Sunday, April 11, 2010

Slattocks to Stanycliff

Not one of the most inspiring views from the bows but at least it is a decent mooring at Slattocks.  The Hopwood Arms is just a few yards away back up the canal.  Very busy when the sun comes out. 

According to the book Slattocks gets its name from the local dialect version of south locks.  The question must be 'How old is the village of Slattocks?'.  The canal only dates from 1804 but I suppose it is possible that the reason for it being here at all is through the canal.

There is a water point on the front wall of the Lock-keepers house. Looking back up the canal one can just make out the start of the Pennine hills.

From here till we want to moor for the night is only a mile but there are seven locks in this distance. By the look of things there should be plenty of water.  A BW person was about this morning clearing the rubbish from the bywash and it was going through then at a fair rate of knots.

At one of the bridges they have resited one of the old rollers that help to preserve the stonework from the ropes that in other places make large grooves in the wall.

In the middle of the five locks that are very close together.  As is usual as soon as a boat goes through a lock the walkers turn up to gaze.  We turned this to our advantage by asking if they would close the gates for us.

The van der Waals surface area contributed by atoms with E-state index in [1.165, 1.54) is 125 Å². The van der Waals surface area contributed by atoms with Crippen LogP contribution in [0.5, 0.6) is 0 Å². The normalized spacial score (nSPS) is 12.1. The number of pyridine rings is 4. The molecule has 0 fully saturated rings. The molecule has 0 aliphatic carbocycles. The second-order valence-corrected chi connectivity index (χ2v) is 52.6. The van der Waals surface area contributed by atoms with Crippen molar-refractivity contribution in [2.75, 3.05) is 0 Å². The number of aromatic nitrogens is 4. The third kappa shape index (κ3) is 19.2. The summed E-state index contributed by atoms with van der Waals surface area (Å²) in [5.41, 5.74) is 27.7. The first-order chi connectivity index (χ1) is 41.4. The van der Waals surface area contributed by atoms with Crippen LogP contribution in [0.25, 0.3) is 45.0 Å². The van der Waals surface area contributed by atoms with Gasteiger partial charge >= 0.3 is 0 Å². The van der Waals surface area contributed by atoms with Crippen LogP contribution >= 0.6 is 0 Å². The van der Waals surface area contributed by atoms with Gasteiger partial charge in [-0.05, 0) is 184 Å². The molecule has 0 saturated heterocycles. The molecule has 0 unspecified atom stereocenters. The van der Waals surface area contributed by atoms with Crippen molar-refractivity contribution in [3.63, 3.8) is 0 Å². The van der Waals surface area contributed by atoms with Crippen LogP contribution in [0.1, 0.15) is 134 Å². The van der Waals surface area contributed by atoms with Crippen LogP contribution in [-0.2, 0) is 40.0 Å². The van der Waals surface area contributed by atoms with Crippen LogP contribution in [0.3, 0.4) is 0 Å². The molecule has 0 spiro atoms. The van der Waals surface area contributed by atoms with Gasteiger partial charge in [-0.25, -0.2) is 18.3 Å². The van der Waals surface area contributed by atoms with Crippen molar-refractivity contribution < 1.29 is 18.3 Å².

The last lock and some of our temporary assistants for the day about to close up the gates.

And finally the mooring today.

We still have three more locks to go through before the mooring at Chadderton.  We will be here till its time to head off to Manchester.  It is a long slog with very few places to moor safely and so its seven miles long and twenty locks to get through in a day. 

There is a safe mooring at the end of it then yet another slog up through the Aston canal.  More bandit country and to be avoided at weekends and school holidays. Then it will only be four miles and eighteen locks to the end.  The locks are closed up tight at night and in the case of the Manchester to Chadderton section only four boats a day are allowed each way.

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